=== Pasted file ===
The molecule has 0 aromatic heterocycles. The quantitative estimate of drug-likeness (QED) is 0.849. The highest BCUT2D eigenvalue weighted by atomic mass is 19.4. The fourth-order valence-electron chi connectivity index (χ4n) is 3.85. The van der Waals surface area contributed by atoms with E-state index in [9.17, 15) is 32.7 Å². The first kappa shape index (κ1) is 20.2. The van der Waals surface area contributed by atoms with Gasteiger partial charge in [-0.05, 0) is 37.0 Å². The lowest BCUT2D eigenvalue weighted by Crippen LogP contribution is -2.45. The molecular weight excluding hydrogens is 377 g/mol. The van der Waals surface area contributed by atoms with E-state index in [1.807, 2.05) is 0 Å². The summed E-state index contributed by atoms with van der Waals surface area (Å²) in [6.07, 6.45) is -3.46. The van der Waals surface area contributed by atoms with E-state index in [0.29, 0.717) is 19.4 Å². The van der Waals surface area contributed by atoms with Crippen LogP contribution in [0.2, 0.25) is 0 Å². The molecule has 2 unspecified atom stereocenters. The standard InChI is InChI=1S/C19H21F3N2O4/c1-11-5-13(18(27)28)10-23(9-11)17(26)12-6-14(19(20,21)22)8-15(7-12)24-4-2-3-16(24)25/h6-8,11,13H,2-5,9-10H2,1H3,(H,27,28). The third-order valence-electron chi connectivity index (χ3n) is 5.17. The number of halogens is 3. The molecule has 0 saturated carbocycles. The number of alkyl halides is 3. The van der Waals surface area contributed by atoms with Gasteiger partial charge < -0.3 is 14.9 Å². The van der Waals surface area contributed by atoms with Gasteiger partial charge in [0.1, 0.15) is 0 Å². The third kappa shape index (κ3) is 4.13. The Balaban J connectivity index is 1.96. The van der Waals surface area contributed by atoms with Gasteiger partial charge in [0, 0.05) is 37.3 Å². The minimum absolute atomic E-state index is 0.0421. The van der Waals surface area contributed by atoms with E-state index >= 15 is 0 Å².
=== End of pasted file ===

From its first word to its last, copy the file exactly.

The molecule has 0 aromatic heterocycles. The quantitative estimate of drug-likeness (QED) is 0.849. The highest BCUT2D eigenvalue weighted by atomic mass is 19.4. The fourth-order valence-electron chi connectivity index (χ4n) is 3.85. The van der Waals surface area contributed by atoms with E-state index in [9.17, 15) is 32.7 Å². The first kappa shape index (κ1) is 20.2. The van der Waals surface area contributed by atoms with Gasteiger partial charge in [-0.05, 0) is 37.0 Å². The lowest BCUT2D eigenvalue weighted by Crippen LogP contribution is -2.45. The molecular weight excluding hydrogens is 377 g/mol. The van der Waals surface area contributed by atoms with E-state index in [1.807, 2.05) is 0 Å². The summed E-state index contributed by atoms with van der Waals surface area (Å²) in [6.07, 6.45) is -3.46. The van der Waals surface area contributed by atoms with E-state index in [0.29, 0.717) is 19.4 Å². The van der Waals surface area contributed by atoms with Crippen LogP contribution in [0.2, 0.25) is 0 Å². The molecule has 2 unspecified atom stereocenters. The standard InChI is InChI=1S/C19H21F3N2O4/c1-11-5-13(18(27)28)10-23(9-11)17(26)12-6-14(19(20,21)22)8-15(7-12)24-4-2-3-16(24)25/h6-8,11,13H,2-5,9-10H2,1H3,(H,27,28). The third-order valence-electron chi connectivity index (χ3n) is 5.17. The number of halogens is 3. The molecule has 0 saturated carbocycles. The number of alkyl halides is 3. The van der Waals surface area contributed by atoms with Gasteiger partial charge < -0.3 is 14.9 Å². The van der Waals surface area contributed by atoms with Gasteiger partial charge in [0.1, 0.15) is 0 Å². The third kappa shape index (κ3) is 4.13. The Balaban J connectivity index is 1.96. The van der Waals surface area contributed by atoms with Gasteiger partial charge in [0, 0.05) is 37.3 Å². The minimum absolute atomic E-state index is 0.0421. The van der Waals surface area contributed by atoms with E-state index >= 15 is 0 Å².